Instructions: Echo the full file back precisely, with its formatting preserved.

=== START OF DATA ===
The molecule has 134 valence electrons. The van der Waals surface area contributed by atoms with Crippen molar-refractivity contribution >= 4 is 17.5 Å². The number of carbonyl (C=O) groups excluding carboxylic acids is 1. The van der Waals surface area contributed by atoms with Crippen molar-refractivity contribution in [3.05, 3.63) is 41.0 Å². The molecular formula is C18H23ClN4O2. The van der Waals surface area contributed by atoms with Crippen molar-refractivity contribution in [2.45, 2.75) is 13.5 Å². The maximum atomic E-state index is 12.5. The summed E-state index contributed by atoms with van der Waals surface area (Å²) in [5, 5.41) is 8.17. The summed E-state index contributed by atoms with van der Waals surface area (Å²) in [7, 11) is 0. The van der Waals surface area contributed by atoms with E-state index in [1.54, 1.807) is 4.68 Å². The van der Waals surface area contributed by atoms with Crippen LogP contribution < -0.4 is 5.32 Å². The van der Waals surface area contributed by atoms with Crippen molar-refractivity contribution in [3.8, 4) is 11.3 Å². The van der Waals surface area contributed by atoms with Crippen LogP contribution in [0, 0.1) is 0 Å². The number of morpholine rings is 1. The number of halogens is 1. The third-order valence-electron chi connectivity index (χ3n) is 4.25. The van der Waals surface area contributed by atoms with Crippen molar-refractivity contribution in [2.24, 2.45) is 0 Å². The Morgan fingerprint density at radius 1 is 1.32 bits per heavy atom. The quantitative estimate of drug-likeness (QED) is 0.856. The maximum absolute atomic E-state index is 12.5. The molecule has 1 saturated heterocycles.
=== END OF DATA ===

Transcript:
The molecule has 134 valence electrons. The van der Waals surface area contributed by atoms with Crippen molar-refractivity contribution >= 4 is 17.5 Å². The number of carbonyl (C=O) groups excluding carboxylic acids is 1. The van der Waals surface area contributed by atoms with Crippen molar-refractivity contribution in [3.05, 3.63) is 41.0 Å². The molecular formula is C18H23ClN4O2. The van der Waals surface area contributed by atoms with Crippen molar-refractivity contribution in [2.45, 2.75) is 13.5 Å². The maximum atomic E-state index is 12.5. The summed E-state index contributed by atoms with van der Waals surface area (Å²) in [5, 5.41) is 8.17. The summed E-state index contributed by atoms with van der Waals surface area (Å²) in [7, 11) is 0. The van der Waals surface area contributed by atoms with E-state index in [1.54, 1.807) is 4.68 Å². The van der Waals surface area contributed by atoms with Crippen LogP contribution < -0.4 is 5.32 Å². The van der Waals surface area contributed by atoms with Crippen molar-refractivity contribution in [3.8, 4) is 11.3 Å². The van der Waals surface area contributed by atoms with Crippen LogP contribution in [0, 0.1) is 0 Å². The number of morpholine rings is 1. The number of halogens is 1. The third-order valence-electron chi connectivity index (χ3n) is 4.25. The van der Waals surface area contributed by atoms with Crippen molar-refractivity contribution in [2.24, 2.45) is 0 Å². The Morgan fingerprint density at radius 1 is 1.32 bits per heavy atom. The quantitative estimate of drug-likeness (QED) is 0.856. The maximum absolute atomic E-state index is 12.5. The molecule has 1 saturated heterocycles.